The transthoracic thermodilution measurement revealed significantly reduced cardiac index of 1.6 [l/min*m2], global enddiastolic volume index within the upper range of normal values with slightly elevated extravascular lung water, thus indicating mild cardiogenic pulmonary edema. Systemic vascular resistance was close to the upper range of normal values. Stroke volume was severely reduced due to supraventricular tachyarrhythmia.
Cardiology suggested continued titration of inotropes and vasopressors to an appropriate cardiac index. An attempt to improve cardiac output with dobutamine resulted expectedly in worsened tachyarrhythmia. Infusions of epinephrine (4 – 6 micrograms / min) and norepinephrine (6 – 10 micrograms / min) were initiated which transiently stabilized the MAP, but this neither improved cardiac index nor cardiac function index. On postoperative day two, the cardiac index and stroke volume remained below normal, so when the patient’s heart rate increased acutely to 163 bpm, electrical cardioversion was attempted. Initial failure to convert to sinus rhythm resulted in electrolyte optimization and the initiation of an amiodarone infusion (Figure 3). Repeat cardioversion was successful and the resulting sinus rhythm significantly improved stroke volume (Table 1).
Despite the concern for sepsis and its need for increased preload, the patient remained afebrile with negative cultures. Controlled preload reduction was begun while continuously measuring GEDI and CFI and MAP support with norepinephrine and vasopressin. Although the GEDI was found to be within the normal range at the beginning of this attempt, the cardiac function index improved slightly after a 20 mg dose of Furosemide. Reduction of GEDI from 702 ml to 609 ml was achieved within the next few hours. At this time the cardiac function index was found to be plateauing greater than 3 and was considered to be the best possible result under the given circumstance.
The hemodynamic function continued to improve throughout postoperative day two, as noted by a down-trending troponin level from 17.04 ng/mL to 7.29 ng/mL, lactate decrease to 1.13 mmol/L and decreasing need for catecholamine administration. The patient was extubated on postoperative day three; a transthoracic echocardiogram on postoperative day seven showed a significantly improved EF of nearly 50%. The patient was transferred out of the ICU and eventually discharged to home.


This patient was clinically challenging because his hemodynamic failure could have been interpreted as postoperative systemic inflammation response, sepsis, an exacerbation of congestive heart failure or even a pulmonary embolus. Assuming one of these diagnoses , the underlying pathophysiology would have required different strategies of fluid management and pharmacologic approaches than the one that ultimately led to his improvement. “Blind” attempts based on standard hemodynamic monitoring and the clinical holistic impression of how the patient presented could have caused a prolonged phase of “experimental” treatment, which might have contributed to worsened myocardial ischemia and potential fatal outcome [9].
Transthoracic thermodilution technology has a long history that has been extensively described elsewhere, and can be considered clinically proven [7]. Its advantage could be attributed to a real semi-continuous volumetric measurement of preload as opposed to other practical assessments of the volume status [6]. All in all, this technology offers independence from cardiac arrhythmia, as opposed to stroke volume or pulse pressure variation measurements. Although the continuous cardiac output is based on calculations of stroke volume derived from the area under the curve of the intraarterial blood pressure measurement, and with this one has to assume reduced accuracy during arrhythmia, the results are internally correlated to the thermodilution derived cardiac output and stroke volume. Hence, there is a “calibration” of the continuous cardiac output.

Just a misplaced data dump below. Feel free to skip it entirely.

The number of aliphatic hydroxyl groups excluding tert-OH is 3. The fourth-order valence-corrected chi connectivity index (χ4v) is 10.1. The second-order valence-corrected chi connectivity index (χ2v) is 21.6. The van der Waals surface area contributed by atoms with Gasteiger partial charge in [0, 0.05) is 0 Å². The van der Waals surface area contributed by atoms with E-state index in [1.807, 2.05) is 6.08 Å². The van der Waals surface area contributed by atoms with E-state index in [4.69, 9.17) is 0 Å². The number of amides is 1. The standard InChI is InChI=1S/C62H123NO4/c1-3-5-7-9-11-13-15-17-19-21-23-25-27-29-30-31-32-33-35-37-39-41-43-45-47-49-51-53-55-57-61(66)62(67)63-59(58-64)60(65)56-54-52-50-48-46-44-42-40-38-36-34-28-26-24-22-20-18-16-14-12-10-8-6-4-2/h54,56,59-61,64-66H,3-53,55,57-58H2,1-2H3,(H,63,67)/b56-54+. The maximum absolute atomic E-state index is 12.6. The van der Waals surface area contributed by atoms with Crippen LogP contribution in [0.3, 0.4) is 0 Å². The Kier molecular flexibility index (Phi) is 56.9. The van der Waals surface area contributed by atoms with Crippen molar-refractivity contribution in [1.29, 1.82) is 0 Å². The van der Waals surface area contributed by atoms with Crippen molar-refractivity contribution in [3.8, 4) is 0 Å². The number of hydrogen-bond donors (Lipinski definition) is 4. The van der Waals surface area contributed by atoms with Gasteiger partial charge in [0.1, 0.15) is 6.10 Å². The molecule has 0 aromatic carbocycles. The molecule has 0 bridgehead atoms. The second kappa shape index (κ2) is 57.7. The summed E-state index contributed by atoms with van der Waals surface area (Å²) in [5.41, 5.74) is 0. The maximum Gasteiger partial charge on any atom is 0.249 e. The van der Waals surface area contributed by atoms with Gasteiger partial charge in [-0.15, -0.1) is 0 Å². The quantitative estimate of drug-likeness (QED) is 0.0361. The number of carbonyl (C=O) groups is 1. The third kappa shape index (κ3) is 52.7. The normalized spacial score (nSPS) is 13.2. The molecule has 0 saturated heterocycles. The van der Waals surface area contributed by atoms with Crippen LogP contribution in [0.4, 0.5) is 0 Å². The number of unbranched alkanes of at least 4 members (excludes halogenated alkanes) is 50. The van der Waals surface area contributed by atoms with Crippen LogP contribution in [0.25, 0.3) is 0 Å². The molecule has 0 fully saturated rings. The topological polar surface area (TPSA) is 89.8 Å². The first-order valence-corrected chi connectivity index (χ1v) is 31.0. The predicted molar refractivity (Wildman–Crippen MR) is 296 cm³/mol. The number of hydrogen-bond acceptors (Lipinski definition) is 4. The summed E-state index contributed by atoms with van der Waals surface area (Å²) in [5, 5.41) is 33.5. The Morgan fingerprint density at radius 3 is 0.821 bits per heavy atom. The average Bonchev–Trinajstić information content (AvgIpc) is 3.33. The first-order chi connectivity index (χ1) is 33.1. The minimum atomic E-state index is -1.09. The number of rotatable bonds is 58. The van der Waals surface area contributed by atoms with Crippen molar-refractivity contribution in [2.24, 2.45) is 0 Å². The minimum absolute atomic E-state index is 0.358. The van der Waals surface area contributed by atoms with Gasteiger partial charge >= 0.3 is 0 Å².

Sepsis usually requires initial aggressive fluid resuscitation that can be guided by measuring extravascular lung water. This is particularly helpful, because the inflammatory response leads to capillary leak and extravasation into the lung tissue [8]. In our case there was only a slightly elevated ELWI with an elevated intra-thoracic blood volume, indicating a more likely cardiogenic pulmonary edema.
Visualization of the inferior vena cava could be impeded by by abdominal wound and dressing, as it was in this case, but there is also the limitation of easily deriving continuous numeric values like cardiac output, systemic vascular resistance and values indicative of preload. The ultrasound imaging on the other hand offers the unbeatable advantage of showing real-time movement and dimensions of the various anatomical structures of the heart and the great vessels. For the experienced eye there might be nothing comparable to this, even if there would be an underlying pathologic cardiac anatomy [5].
Finally the pulmonary artery catheter would have had the risk of iatrogenic arrhythmia on top of the already existing tachyarrhythmia. Beyond that there is the unreliable information about volume with regards to preload derived from PCWP and CVP [10]. The remaining advantage of the PAC would lie in the possibility of getting mixed venous oxygen saturation to calculate oxygen balance, although the SVO2 from the central line may be a useful alternative.
In conclusion this report endorses using transthoracic thermodilution technology for clinically challenging cases in the setting of perioperative and critical care medicine.

Figure 1

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Figure 1
12 lead ECG showing atrial fibrillation with RVR. Rate: ~160 /min.

Figure 2

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Figure 2
Chest X-ray with right lower lobe consolidation, possible aspiration as well as mild interstitial edema.

Figure 3

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Figure 3
12 lead ECG following third cardioversion after potassium, magnesium and amiodarone administration.

Figure 4

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Figure 4

Table 1

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Table 1
Laboratory Evaluation.